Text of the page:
2019 Jeep Grand Cherokee Trackhawk.Source:Supplied
1. Join an exclusive club
Ferrari. Lamborghini. Porsche. McLaren. Aston Martin. Jeep. One of those names doesn’t quite belong in the top tier of supercar brands offering 500kW-plus for the nation’s wealthiest car lovers. Then again, you don’t need to be a millionaire to take home a Jeep Grand Cherokee Trackhawk. Priced from $134,900 plus on-roads, the Trackhawk is the cheapest ticket to the 500kW club by a long margin. It has a comfortable SUV package and five-year warranty, though capped price servicing is expensive — it’s an eye-watering $2175 for the 60,000km service.
The Trackhawk is one of the few cars with more than 500kW.Source:Supplied
As the crown in Jeep’s Grand Cherokee range, the Trackhawk is loaded with kit including plush heated and cooled leather seats, climate control, 19-speaker Harmon Kardon audio, 8.4-inch infotainment screen with satnav, Apple CarPlay/Android Auto, reversing camera and more. There’s plenty of space for five occupants, and heated rear seats help keep everyone comfortable on chilly mornings. A full suite of driver aids including active cruise control helps take the sting out of long journeys and adaptive dampers bring a surprisingly cushy ride in comfort mode.
The Trackhawk is amazingly fast for such a heavy car.Source:Supplied
Originally developed as the thumping heart of Dodge’s Charger and Challenger Hellcat muscle cars (sold only in America), the 6.2-litre V8 in the Trackhawk is a thing of brutal beauty. Its supercharger crams air into domed “hemi” cylinders found in all Mopar muscle cars. Jeep claims outputs of 522kW/ 868Nm, awesome figures that launch the big wagon to 100km/h in 3.7 seconds before reaching a top speed of 289km/h. It feels mighty on the road, shoving you back in the seat and playing an intoxicating, DJ-turntables-meet-heavy-metal soundtrack — the supercharger’s high-pitched whine plays over the top of thunderous bass from quad exhaust tips. Few cars can match the Jeep’s rock'n'roll swagger. Particularly at this price.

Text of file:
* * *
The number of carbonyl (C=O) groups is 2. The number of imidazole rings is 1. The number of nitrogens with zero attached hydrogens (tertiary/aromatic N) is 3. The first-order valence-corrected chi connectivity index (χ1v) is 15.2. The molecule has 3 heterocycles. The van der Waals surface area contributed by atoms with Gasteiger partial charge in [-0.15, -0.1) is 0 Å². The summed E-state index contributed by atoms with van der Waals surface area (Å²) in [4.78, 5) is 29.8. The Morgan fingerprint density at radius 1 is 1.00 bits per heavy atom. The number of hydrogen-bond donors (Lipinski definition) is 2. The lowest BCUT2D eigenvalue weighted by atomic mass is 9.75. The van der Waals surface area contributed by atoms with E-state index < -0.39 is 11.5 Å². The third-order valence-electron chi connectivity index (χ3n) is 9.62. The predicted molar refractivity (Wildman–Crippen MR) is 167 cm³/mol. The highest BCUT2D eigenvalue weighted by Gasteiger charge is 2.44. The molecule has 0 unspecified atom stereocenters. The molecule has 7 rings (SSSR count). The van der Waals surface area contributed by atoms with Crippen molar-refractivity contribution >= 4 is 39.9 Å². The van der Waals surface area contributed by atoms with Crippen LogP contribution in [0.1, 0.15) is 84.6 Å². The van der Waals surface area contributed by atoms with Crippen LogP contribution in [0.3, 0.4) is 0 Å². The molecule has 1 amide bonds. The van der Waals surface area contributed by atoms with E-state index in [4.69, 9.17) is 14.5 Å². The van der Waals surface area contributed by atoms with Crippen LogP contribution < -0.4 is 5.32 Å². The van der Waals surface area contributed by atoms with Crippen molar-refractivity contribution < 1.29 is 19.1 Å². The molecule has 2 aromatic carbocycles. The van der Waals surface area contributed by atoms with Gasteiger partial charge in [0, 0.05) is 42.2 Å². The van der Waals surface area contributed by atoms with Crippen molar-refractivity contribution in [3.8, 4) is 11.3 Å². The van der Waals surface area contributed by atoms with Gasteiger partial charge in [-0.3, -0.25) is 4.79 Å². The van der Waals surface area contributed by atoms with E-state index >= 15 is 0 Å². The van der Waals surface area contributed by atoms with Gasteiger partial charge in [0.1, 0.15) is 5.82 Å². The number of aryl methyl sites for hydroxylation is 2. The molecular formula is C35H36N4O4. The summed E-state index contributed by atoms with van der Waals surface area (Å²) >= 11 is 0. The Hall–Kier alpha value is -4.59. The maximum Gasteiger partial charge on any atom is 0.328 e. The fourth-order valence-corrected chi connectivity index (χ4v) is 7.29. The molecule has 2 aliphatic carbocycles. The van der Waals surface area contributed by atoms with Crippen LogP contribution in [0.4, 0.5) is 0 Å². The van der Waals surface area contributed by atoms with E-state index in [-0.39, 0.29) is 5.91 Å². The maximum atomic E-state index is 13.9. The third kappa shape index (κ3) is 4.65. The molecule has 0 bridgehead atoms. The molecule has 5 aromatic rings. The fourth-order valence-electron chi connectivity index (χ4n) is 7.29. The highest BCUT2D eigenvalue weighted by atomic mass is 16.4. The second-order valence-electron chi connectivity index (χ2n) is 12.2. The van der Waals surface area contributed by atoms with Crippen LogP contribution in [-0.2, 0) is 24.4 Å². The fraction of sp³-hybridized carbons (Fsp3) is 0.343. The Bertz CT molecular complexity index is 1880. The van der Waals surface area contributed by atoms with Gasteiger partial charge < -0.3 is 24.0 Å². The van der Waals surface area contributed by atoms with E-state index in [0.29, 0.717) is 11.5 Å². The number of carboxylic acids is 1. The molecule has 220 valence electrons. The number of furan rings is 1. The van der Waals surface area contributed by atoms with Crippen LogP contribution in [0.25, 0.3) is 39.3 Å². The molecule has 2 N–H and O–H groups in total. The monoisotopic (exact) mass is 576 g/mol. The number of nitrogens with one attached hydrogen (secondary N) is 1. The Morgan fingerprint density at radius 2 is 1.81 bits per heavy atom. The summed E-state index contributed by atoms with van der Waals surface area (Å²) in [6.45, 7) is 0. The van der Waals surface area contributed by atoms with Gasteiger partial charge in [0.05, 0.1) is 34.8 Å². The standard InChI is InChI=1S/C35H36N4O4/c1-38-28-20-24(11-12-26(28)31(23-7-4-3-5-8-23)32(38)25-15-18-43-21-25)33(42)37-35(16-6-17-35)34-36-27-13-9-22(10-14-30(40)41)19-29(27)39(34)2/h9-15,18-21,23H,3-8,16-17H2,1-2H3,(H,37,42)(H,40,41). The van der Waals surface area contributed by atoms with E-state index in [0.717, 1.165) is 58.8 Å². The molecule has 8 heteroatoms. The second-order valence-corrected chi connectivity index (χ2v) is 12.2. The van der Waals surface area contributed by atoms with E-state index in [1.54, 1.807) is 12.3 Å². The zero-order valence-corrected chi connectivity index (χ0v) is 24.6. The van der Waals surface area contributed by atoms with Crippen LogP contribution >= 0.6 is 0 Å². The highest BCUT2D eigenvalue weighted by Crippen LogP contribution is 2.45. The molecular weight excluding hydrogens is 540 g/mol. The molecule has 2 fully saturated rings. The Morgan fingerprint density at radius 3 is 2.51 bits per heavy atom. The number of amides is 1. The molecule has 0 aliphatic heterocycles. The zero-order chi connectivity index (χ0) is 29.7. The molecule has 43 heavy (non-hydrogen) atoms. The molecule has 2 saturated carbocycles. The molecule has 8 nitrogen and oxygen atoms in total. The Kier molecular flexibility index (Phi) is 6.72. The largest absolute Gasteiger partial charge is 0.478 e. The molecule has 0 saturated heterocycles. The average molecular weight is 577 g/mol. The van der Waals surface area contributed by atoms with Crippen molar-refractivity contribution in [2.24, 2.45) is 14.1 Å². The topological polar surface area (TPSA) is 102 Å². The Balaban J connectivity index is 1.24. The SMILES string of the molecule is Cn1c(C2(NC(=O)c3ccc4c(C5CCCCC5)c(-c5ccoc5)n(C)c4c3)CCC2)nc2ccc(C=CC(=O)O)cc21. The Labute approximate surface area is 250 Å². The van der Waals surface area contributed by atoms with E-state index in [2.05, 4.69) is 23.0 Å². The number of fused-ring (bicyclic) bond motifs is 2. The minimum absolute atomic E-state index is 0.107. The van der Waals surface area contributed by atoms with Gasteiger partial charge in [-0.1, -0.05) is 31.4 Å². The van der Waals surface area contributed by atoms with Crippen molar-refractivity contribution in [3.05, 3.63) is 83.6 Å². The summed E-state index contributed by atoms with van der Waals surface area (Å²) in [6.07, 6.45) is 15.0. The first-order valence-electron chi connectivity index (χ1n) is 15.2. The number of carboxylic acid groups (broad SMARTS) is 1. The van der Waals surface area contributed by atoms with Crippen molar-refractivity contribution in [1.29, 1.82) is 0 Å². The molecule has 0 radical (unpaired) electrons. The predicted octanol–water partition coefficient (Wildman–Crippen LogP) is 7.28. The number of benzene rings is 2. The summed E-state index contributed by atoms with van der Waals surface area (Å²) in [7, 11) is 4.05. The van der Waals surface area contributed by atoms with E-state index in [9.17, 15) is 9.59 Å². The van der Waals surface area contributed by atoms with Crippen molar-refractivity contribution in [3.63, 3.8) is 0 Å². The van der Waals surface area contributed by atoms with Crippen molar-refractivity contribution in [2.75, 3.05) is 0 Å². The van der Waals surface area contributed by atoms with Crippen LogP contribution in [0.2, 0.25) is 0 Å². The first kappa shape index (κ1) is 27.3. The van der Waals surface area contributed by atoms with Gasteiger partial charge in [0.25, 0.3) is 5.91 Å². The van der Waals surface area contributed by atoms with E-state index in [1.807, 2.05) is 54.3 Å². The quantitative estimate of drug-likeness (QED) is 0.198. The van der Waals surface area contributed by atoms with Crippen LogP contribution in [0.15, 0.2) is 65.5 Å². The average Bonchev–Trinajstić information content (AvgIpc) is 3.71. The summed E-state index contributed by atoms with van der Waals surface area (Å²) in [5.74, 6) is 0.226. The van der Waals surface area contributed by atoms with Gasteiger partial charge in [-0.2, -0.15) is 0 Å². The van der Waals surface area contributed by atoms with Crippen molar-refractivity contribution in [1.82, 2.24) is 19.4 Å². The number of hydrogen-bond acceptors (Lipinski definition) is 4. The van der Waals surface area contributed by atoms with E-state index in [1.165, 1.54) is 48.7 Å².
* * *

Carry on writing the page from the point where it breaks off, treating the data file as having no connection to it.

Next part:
The enormous engine is an affront to environmentalists.Source:Supplied
A supercar with this level of grunt must be used very carefully, not driven daily, with tyre temperatures, road conditions and other factors checked before lighting the fuse and hanging on tight. The Jeep isn’t like that — it’s a car with everyday practicality and impressive 4WD traction. Rain or shine, you can boot it from a standstill without worrying about spinning off the road. Decent enough in the bends and endowed with enormous brakes, the Jeep is a truly entertaining car to drive. You can even use all that grunt for practical pursuits such as towing, which makes this a far more relevant machine than most 500kW cars.
The Trackhawk’s fuel use car easily creep above 30L/100km if you push it.Source:Supplied
Tempting as it is to think of the Trackhawk as a big, dumb, brute, there’s clever stuff at work. Engineering apart, there is fun software to play with, including “performance pages” with live updates for engine output and chassis performance, 0-100km/h and 0-400m timing, launch control and more. Fuel economy is a figure worth keeping an eye on — the claimed 16.8L/100km is easily doubled if you start exploiting the V8’s potential.
From $134,900 plus on-road costs
5 years/unlimited km, $5365 for 5 years
5 stars, 7 airbags, AEB, active cruise control, blind spot monitoring, lane departure warning.
6.2-litre V8 supercharged, 522kW/868Nm